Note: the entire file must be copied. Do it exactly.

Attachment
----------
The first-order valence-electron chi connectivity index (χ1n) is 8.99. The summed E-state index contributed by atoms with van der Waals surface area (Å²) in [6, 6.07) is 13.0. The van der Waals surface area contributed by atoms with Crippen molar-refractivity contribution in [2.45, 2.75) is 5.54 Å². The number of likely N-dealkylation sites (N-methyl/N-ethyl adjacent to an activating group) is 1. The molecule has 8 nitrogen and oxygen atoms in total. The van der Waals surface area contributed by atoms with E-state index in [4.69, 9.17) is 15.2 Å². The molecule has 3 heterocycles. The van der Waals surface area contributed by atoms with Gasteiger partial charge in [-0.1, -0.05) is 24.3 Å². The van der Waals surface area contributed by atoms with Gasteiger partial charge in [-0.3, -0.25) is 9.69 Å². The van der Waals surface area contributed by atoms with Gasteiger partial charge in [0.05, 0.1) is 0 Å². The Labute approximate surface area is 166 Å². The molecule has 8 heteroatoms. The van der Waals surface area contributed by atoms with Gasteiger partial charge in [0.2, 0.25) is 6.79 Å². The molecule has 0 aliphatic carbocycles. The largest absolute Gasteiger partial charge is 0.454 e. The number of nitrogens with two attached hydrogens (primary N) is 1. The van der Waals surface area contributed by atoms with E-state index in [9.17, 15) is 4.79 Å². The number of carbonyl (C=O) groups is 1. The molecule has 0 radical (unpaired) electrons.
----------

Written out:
The first-order valence-electron chi connectivity index (χ1n) is 8.99. The summed E-state index contributed by atoms with van der Waals surface area (Å²) in [6, 6.07) is 13.0. The van der Waals surface area contributed by atoms with Crippen molar-refractivity contribution in [2.45, 2.75) is 5.54 Å². The number of likely N-dealkylation sites (N-methyl/N-ethyl adjacent to an activating group) is 1. The molecule has 8 nitrogen and oxygen atoms in total. The van der Waals surface area contributed by atoms with E-state index in [4.69, 9.17) is 15.2 Å². The molecule has 3 heterocycles. The van der Waals surface area contributed by atoms with Gasteiger partial charge in [-0.1, -0.05) is 24.3 Å². The van der Waals surface area contributed by atoms with Gasteiger partial charge in [-0.3, -0.25) is 9.69 Å². The van der Waals surface area contributed by atoms with Gasteiger partial charge in [0.05, 0.1) is 0 Å². The Labute approximate surface area is 166 Å². The molecule has 8 heteroatoms. The van der Waals surface area contributed by atoms with Gasteiger partial charge in [0.2, 0.25) is 6.79 Å². The molecule has 0 aliphatic carbocycles. The largest absolute Gasteiger partial charge is 0.454 e. The number of nitrogens with two attached hydrogens (primary N) is 1. The van der Waals surface area contributed by atoms with E-state index in [9.17, 15) is 4.79 Å². The number of carbonyl (C=O) groups is 1. The molecule has 0 radical (unpaired) electrons.